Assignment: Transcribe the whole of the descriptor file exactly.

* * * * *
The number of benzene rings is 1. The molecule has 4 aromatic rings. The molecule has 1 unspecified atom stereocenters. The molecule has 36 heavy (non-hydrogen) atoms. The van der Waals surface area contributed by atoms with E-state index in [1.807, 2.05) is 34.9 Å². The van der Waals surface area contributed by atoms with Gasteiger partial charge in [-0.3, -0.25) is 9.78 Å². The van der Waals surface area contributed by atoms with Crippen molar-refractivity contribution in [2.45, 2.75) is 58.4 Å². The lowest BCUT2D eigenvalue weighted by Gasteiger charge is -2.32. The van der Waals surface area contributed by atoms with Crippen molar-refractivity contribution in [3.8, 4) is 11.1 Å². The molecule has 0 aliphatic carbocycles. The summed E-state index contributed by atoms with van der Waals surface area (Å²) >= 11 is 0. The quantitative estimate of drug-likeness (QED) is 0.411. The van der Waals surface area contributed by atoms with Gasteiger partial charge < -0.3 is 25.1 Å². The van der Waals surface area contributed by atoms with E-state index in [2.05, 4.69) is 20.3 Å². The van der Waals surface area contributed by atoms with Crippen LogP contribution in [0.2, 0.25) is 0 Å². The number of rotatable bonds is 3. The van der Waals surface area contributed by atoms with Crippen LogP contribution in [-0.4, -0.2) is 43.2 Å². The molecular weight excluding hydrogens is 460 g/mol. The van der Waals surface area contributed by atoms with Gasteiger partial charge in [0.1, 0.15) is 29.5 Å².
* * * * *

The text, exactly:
The number of benzene rings is 1. The molecule has 4 aromatic rings. The molecule has 1 unspecified atom stereocenters. The molecule has 36 heavy (non-hydrogen) atoms. The van der Waals surface area contributed by atoms with E-state index in [1.807, 2.05) is 34.9 Å². The van der Waals surface area contributed by atoms with Gasteiger partial charge in [-0.3, -0.25) is 9.78 Å². The van der Waals surface area contributed by atoms with Crippen molar-refractivity contribution in [2.45, 2.75) is 58.4 Å². The lowest BCUT2D eigenvalue weighted by Gasteiger charge is -2.32. The van der Waals surface area contributed by atoms with Crippen molar-refractivity contribution in [3.8, 4) is 11.1 Å². The molecule has 0 aliphatic carbocycles. The summed E-state index contributed by atoms with van der Waals surface area (Å²) >= 11 is 0. The quantitative estimate of drug-likeness (QED) is 0.411. The van der Waals surface area contributed by atoms with Gasteiger partial charge < -0.3 is 25.1 Å². The van der Waals surface area contributed by atoms with E-state index in [2.05, 4.69) is 20.3 Å². The van der Waals surface area contributed by atoms with Crippen LogP contribution in [0.2, 0.25) is 0 Å². The number of rotatable bonds is 3. The van der Waals surface area contributed by atoms with Crippen LogP contribution in [-0.4, -0.2) is 43.2 Å². The molecular weight excluding hydrogens is 460 g/mol. The van der Waals surface area contributed by atoms with Gasteiger partial charge in [0.1, 0.15) is 29.5 Å².